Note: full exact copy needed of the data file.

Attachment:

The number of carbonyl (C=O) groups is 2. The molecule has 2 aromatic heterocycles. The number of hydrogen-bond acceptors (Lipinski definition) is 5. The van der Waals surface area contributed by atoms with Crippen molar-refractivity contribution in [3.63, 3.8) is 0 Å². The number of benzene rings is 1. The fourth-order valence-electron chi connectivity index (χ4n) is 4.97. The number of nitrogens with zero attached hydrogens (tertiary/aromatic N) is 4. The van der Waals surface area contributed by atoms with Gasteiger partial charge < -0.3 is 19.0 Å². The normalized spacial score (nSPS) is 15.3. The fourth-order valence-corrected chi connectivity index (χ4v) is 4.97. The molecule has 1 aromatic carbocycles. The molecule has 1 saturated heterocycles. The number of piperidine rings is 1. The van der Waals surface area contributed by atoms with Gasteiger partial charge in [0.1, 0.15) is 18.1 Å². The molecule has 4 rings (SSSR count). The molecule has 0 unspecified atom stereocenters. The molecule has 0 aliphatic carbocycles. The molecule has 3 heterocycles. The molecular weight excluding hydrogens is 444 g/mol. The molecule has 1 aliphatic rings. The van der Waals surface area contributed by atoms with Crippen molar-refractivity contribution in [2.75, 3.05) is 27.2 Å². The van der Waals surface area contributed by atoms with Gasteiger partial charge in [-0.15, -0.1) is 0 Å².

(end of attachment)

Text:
The number of carbonyl (C=O) groups is 2. The molecule has 2 aromatic heterocycles. The number of hydrogen-bond acceptors (Lipinski definition) is 5. The van der Waals surface area contributed by atoms with Crippen molar-refractivity contribution in [3.63, 3.8) is 0 Å². The number of benzene rings is 1. The fourth-order valence-electron chi connectivity index (χ4n) is 4.97. The number of nitrogens with zero attached hydrogens (tertiary/aromatic N) is 4. The van der Waals surface area contributed by atoms with Gasteiger partial charge < -0.3 is 19.0 Å². The normalized spacial score (nSPS) is 15.3. The fourth-order valence-corrected chi connectivity index (χ4v) is 4.97. The molecule has 1 aromatic carbocycles. The molecule has 1 saturated heterocycles. The number of piperidine rings is 1. The van der Waals surface area contributed by atoms with Gasteiger partial charge in [0.1, 0.15) is 18.1 Å². The molecule has 4 rings (SSSR count). The molecule has 0 unspecified atom stereocenters. The molecule has 0 aliphatic carbocycles. The molecule has 3 heterocycles. The molecular weight excluding hydrogens is 444 g/mol. The molecule has 1 aliphatic rings. The van der Waals surface area contributed by atoms with Crippen molar-refractivity contribution in [2.75, 3.05) is 27.2 Å². The van der Waals surface area contributed by atoms with Gasteiger partial charge in [-0.15, -0.1) is 0 Å².